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Jul 26, 2022 News
– Former EPA boss challenges Gov’t
By Zena Henry
Kaieteur News – Former Head of the Environmental Protection Agency (EPA) Dr. Vincent Adams is not buying the argument that the agency has not scrapped the work conducted under the 2019 World Bank US$1M grant which sought to significantly upgrade their oil and gas management and oversight capacity.
In fact, the former Chief Executive Officer (CEO) is challenging the agency and the government to make public the information regarding the “highly trained” oil and gas specialists hired under the grant. Adams expressed reservations towards claims made in Parliament by Natural Resources Minister Vickram Bharrat last Thursday since he insists that the project was booted after the change in administration. During his contribution against the Opposition motion for full liability coverage for oil spills, Minister Bharrat clarify that the EPA “never cancelled” the World Bank grant programme and that the department had in fact grew from three members of staff to 13 presently.
To further prove the continuance of the programme, he said that the current government even improved the capacity of the Guyana National Bureau of Standards (GNBS) and has 24 hour physical presence on the FPSOs, despite this being a recommendation that was not adhered to under the last administration. Adams has nonetheless questioned the truth of the minister’s information because while he claims that 13 persons are now employed in the agency’s specific department, the World Bank programme catered for over 30 highly trained oil and gas professionals in petroleum engineering, geological engineering, waste management and the likes.
As such, Adams said “They (EPA) must show us where these 13 people fit into the specific positions; show us their qualifications and how they fit into the structure.” He reiterated that the World Bank grant came under a wider programme where the previous government secured a US$20m line of credit to empower various sections of the oil and gas oversight and management sectors. With his vast experience in oil and gas, and the only experienced petroleum engineer in the country at the time, Adams realised the mammoth task of preparing Guyana for its nascent energy sector and thus sought the grant to allow the EPA to set the “tone” for other state agencies. He told the newspaper that the necessary work had been completed under the grant including the organisational chart, the various positions and qualifications necessary. But according to him, the new government dismissed the programme and even staffers that were previously permitted to seek higher learning in oil and gas education here and abroad were denied that opportunity.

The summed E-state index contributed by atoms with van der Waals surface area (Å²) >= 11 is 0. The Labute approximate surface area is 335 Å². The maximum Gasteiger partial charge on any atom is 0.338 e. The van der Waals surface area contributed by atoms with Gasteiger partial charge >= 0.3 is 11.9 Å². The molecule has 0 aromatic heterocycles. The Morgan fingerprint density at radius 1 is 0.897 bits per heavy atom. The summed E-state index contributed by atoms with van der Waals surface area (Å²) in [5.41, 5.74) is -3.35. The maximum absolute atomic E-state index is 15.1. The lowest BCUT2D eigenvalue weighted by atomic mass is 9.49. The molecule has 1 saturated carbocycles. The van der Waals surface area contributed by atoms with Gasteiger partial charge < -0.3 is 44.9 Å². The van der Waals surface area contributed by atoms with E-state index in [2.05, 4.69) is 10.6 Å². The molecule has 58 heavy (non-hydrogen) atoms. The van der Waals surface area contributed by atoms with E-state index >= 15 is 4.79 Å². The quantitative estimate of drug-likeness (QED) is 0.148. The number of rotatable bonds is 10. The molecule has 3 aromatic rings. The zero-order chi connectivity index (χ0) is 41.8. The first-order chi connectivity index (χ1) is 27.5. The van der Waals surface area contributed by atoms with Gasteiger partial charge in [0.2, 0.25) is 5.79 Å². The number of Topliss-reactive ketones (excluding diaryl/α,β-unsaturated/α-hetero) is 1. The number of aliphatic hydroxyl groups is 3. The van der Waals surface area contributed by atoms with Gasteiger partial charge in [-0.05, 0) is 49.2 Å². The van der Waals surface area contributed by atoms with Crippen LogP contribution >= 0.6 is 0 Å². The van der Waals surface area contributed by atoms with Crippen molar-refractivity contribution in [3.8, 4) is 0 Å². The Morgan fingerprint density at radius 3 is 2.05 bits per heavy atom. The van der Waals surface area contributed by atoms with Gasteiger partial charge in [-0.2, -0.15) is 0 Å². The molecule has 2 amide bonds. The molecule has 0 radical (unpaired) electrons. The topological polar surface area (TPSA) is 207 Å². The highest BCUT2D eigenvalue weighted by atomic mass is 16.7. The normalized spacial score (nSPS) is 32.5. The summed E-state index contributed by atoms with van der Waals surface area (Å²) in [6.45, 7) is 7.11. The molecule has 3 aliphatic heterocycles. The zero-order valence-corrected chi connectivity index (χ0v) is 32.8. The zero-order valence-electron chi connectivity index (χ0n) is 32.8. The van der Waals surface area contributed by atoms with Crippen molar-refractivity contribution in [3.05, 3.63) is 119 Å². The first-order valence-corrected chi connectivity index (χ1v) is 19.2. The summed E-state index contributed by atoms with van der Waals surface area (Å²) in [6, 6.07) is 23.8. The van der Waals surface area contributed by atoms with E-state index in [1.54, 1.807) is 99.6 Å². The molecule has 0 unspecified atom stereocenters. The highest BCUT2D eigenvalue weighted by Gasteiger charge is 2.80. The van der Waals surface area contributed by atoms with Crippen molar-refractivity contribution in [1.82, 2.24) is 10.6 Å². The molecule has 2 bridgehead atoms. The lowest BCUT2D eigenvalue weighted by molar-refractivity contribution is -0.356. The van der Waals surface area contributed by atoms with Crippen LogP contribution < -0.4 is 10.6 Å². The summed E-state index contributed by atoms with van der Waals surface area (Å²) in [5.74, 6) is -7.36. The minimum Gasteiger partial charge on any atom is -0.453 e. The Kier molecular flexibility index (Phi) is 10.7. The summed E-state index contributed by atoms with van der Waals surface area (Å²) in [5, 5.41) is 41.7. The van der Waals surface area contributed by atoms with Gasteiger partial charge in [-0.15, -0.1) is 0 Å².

Adams has argued however, that the 13 members the Natural Resources minister spoke of is grossly inadequate compared to what he understands the growing oil sector is in need of. He pointed out that “that 13 have nothing to do with the Plan which had positions for highly specialised petroleum engineers, for example. Which of them meet any of those qualifications? Let them show you which positions these 13 filled in the plan for which they are qualified. Besides the EPA has lost many of its best employees since I left and they are just sending their own people to fill positions at EPA,” the former CEO alleged. He said from his information, the work environment has changed significantly and “the staff level is way down from the 120 when I left.”
Adams is also daring the government to make the information about the workers available since this newspaper had reported just a week before the minister made his announcement on the grant, that it contacted current EPA CEO, Khemraj Parsram seeking information on the said World Bank grant and was told that he was unsure about the availability of the document since it was not done during his tenure. Since he was also out of the country at the time, he promised to provide the requested information on his return. Adams believes the newspaper request, “caught them with their pants down, so they came up with this 13 member lie.” He added that where the GNBS claim is concerned, “it is absolutely mind boggling and embarrassing, though not surprising, that they would even be suggesting that the GNBS will be performing the functions of oversight prescribed in the EPA and World Bank Plan.”
He said “it is embarrassing that they do not even realise that the comparison of functions of the EPA and the GNBS are like night and day. The EPA provides regulatory and oversight functions including on site presence, while the GNBS determines standards and has nothing to do with oversight for which the EPA/WB Plan was designed.” These types of comments from the EPA are worrisome and expose the extent of its limited competencies in not even being able to understand its own basic functions and responsibilities, Adams charged.
The EPA has come in for a lot of criticisms after approving environmental permits for oil and gas operations that are said not to be in accordance with certain laws, rules and best international practices. The agency had been criticized for facilitating the oil companies ahead of Guyana’s interest and one such example includes the EPA adjusting environmental rules to allow extensive flaring aboard the Liza One FPSO. The short space of time the agency is taking to give environmental approval for massive oil and gas development, without a solid pack of in-house oil and gas professionals has also seen the agency being called out.
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